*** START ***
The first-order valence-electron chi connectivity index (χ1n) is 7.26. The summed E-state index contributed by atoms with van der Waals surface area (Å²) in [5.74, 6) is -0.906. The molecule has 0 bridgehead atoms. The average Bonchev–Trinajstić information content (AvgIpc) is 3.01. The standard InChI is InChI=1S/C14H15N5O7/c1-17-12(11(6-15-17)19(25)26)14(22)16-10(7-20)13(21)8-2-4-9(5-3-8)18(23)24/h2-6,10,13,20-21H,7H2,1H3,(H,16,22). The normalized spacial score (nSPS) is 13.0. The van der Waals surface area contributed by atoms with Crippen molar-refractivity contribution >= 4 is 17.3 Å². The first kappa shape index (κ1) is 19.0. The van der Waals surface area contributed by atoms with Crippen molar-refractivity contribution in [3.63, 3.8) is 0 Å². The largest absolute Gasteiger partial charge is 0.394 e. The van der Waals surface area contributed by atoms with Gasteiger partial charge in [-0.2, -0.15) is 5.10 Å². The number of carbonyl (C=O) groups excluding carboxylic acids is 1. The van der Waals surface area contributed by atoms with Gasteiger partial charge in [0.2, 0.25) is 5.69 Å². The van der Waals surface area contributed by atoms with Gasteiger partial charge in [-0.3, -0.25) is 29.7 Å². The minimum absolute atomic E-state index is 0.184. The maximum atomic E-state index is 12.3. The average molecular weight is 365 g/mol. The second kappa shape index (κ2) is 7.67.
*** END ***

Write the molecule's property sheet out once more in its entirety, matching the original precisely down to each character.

The first-order valence-electron chi connectivity index (χ1n) is 7.26. The summed E-state index contributed by atoms with van der Waals surface area (Å²) in [5.74, 6) is -0.906. The molecule has 0 bridgehead atoms. The average Bonchev–Trinajstić information content (AvgIpc) is 3.01. The standard InChI is InChI=1S/C14H15N5O7/c1-17-12(11(6-15-17)19(25)26)14(22)16-10(7-20)13(21)8-2-4-9(5-3-8)18(23)24/h2-6,10,13,20-21H,7H2,1H3,(H,16,22). The normalized spacial score (nSPS) is 13.0. The van der Waals surface area contributed by atoms with Crippen molar-refractivity contribution >= 4 is 17.3 Å². The first kappa shape index (κ1) is 19.0. The van der Waals surface area contributed by atoms with Crippen molar-refractivity contribution in [3.63, 3.8) is 0 Å². The largest absolute Gasteiger partial charge is 0.394 e. The van der Waals surface area contributed by atoms with Gasteiger partial charge in [-0.2, -0.15) is 5.10 Å². The number of carbonyl (C=O) groups excluding carboxylic acids is 1. The van der Waals surface area contributed by atoms with Gasteiger partial charge in [0.2, 0.25) is 5.69 Å². The van der Waals surface area contributed by atoms with Gasteiger partial charge in [-0.3, -0.25) is 29.7 Å². The minimum absolute atomic E-state index is 0.184. The maximum atomic E-state index is 12.3. The average molecular weight is 365 g/mol. The second kappa shape index (κ2) is 7.67.